AW: AW: [R] estimating number of clusters ("Null or more")
Khamenia, Valery
V.Khamenia at BioVisioN.de
Thu Apr 24 16:30:14 CEST 2003
> > It would be nice not only for me.
>
> I agree totally.
If you belong to R-contributors group then thanks a lot
in advance!
> The problem is that you have to formalize what a cluster is,
> and this is not a well defined notion.
> It has different meanings in different applications.
you are right if one follows the idea of full formalization of
the notion it should rather lead to a fail. Should one really
take this extreme way then?
Let's take a small analogy with statistical tests.
Statistical tests never answer "yes" or "no".
One should interpret/treat p-values instead on his/her own.
Thus, say, nice formed statistics just help us to focus on
particular properties of a given distribution.
Now back to our case. Why not to build some statistics (in
cclust package they are named as `indices') to help
focusing our attention on properties of the distribution
given?
> My interpretation of the normal mixture/BIC
> approach is that it should work well if *your* concept of
> a cluster is that it looks normal-shaped
> (and the clusters do not need to be separated
> too strongly).
fine. I'd like to emphasize here that as long as possible
one should rather deny taking any decision about how
much clusters we have. Like with those p-values.
> Normal mixtures (sometimes with lots of components) are reasonable
> approximations to a wide class of distributions, so the
> validity of the approach is rather a question of your
> cluster concept than of the distribution of the data.
I do agree that multimodal normal mixture is a very powerful
approximation basis for a wider class of distributions.
But in context of data homogeneity criterion it is rather
a weak basis. Indeed, simple lognormal distribution will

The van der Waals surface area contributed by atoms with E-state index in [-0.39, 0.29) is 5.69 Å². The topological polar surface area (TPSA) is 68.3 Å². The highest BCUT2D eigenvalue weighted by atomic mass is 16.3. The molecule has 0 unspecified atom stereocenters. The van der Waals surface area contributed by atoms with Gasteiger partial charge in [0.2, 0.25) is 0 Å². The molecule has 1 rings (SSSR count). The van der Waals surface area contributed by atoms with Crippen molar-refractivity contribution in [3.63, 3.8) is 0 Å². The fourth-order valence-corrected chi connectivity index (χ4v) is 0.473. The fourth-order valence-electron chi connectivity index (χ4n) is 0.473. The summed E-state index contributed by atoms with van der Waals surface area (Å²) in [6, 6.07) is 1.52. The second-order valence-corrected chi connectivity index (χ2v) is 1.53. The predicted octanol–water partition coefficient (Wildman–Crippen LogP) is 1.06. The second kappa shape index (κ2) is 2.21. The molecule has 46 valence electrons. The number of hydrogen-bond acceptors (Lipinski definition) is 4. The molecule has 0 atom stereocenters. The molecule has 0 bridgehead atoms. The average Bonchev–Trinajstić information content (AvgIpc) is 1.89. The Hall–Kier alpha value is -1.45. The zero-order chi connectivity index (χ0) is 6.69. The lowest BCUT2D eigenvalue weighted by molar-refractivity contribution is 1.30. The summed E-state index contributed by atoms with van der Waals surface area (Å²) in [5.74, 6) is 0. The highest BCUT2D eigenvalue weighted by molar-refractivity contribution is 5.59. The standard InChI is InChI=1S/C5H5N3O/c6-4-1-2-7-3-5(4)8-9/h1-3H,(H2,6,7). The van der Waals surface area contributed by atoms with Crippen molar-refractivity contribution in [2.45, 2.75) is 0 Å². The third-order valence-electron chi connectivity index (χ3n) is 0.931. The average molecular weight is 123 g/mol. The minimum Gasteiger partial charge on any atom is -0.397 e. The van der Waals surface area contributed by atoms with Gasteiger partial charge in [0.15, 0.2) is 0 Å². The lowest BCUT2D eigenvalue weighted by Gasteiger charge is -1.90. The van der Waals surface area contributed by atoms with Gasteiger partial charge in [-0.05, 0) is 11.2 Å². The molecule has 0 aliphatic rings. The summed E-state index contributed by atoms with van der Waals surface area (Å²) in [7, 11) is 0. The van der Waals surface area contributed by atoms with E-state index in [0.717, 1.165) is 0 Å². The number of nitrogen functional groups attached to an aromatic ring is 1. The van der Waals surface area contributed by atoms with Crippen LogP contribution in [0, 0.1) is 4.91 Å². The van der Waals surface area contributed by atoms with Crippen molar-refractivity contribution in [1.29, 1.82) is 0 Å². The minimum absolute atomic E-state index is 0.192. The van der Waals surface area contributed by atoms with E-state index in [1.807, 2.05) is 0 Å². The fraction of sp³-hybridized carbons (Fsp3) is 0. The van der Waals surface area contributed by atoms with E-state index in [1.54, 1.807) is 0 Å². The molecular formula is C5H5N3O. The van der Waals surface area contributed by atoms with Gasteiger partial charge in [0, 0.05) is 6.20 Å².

be adequately approximated with more then one mode only.
That pushes us automatically to a false conclusion that
lognormal distribution is not homogeneous one.
I estimate the very idea of using entropy as quite adequate
idea for describing homogeneity of the set, and therefore, good
enough to be a basis for taking decision about having cluster
or having no cluster.
> Some material about my own point of view is given in "What
> clusters are generated by Normal mixtures?" on
> http://www.math.uni-hamburg.de/home/hennig/ -> Papers/publications
> with associated R-software (fixed point clusters) on the same
> website.
I am reading.
> This means: Do not use N(0,1) as null distribution for
> homogeneous data if your
> ...
a bit more clear now. thank you.
Well, could I ask what is your own opinion about some
statistics (or so called cluster indices) which could
focus on properties of data with respect to being
homogeneously spread or being attracted to some
clusters?
In particular do you believe that entropy-based statistics
should be adequate according to *your* own comprehension of
what the clusters are?
And there is still an open question for me whether one could
calculate BIC based on ECDF.
kind regards,
Valery A.Khamenya
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